Editor’s note: This article was originally published on June 23. Major Capers was honored with a parade and homecoming ceremony in his birthplace of Bishopville, SC on August 28. Visit United American Patriots to view photos and videos from the event.

We’ve all seen those Hollywood films where the protagonist has a resume that is so full of incredible feats of derring-do that it can’t possibly be true. Well, in regard to Major James Capers, every word of it IS true. Major Capers is a legend, not only in the Marine Corps but in the Special Operations community as well. 

Capers’ biography does in fact read like a Hollywood script and what is even more incredible is that it probably is understated. Capers fought plenty of our nation’s enemies during the course of his storied and amazing career. He also fought against racism and prejudice in our own country, where some NCOs and Officers refused to believe that he was worthy of being counted among the best in Special Operations.

Capers was recommended for the Medal of Honor but it was downgraded to the Silver Star. There is now an active push to get his award upgraded but it remains to be seen whether or not it will ever happen during the Major’s lifetime. He’s now 82 years old.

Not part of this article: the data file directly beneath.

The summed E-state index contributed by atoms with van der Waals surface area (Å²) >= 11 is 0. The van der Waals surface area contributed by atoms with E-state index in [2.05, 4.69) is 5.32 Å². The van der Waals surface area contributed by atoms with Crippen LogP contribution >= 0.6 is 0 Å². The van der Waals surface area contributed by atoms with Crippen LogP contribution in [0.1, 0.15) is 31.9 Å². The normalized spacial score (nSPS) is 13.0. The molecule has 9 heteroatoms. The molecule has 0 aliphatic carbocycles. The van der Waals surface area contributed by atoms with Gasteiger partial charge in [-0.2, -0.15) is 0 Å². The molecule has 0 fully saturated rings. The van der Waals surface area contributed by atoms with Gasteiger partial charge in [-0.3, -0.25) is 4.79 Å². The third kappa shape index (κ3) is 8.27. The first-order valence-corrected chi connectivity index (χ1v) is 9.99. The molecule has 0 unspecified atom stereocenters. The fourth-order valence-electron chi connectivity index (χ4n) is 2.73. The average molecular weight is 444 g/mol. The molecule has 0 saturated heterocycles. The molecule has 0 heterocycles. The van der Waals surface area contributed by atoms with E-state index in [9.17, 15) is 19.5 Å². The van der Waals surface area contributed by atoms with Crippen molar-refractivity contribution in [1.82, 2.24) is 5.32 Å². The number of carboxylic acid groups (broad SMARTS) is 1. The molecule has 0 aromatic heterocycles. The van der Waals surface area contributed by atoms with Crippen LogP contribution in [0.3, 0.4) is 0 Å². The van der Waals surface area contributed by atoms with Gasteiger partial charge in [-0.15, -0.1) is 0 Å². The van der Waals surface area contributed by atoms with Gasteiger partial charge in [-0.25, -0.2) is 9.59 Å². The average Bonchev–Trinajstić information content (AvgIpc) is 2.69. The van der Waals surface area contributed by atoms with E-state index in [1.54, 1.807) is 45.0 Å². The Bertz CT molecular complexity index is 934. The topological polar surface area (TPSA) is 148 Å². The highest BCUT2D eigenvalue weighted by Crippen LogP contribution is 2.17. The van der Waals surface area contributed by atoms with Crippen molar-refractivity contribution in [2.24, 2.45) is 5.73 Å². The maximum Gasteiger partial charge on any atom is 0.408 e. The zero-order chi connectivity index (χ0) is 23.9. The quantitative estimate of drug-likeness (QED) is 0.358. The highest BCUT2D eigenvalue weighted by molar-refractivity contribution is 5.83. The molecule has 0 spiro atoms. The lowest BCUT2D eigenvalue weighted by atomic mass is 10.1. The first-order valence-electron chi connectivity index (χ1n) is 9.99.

Capers was born in Bishopville, South Carolina, in the Jim Crowe south, just three generations removed from slavery. His father moved to Baltimore and it was a while before the rest of the family could move up with him and be reunited. Capers graduated high school in 1956. He remembers the military recruiters coming to the school looking for recruits. “You had to register for the draft, back then,” he said. 

“You had the obligation to serve your country and it started with registering for the draft. I liked what the Marine recruiter had to say and the opportunities that the Corps had available, so I joined up.” Capers was in the infantry and after his first hitch would be up, he would have to face the possibility of getting out with little hope of finding a job on the outside at that time. 

But he had found a home in the Marine Corps: it was a good fit for him and vice versa. Capers asked his girlfriend, Dottie, to move out to California, where they would marry and start a new life together. Capers reenlisted to go to the Marine Corps’ Force Recon, the Marines’ Special Operations component. He would spend the next three years with Force Recon at Camp Pendleton. 

He would go to jump school and scuba school; yet, still, some old prejudices remained. “Black people can’t swim was all I heard,” Capers remembered. “And I conducted three combat dives and a combat swim in Vietnam and people still persisted with the ‘Blacks can’t swim’ narrative around me.”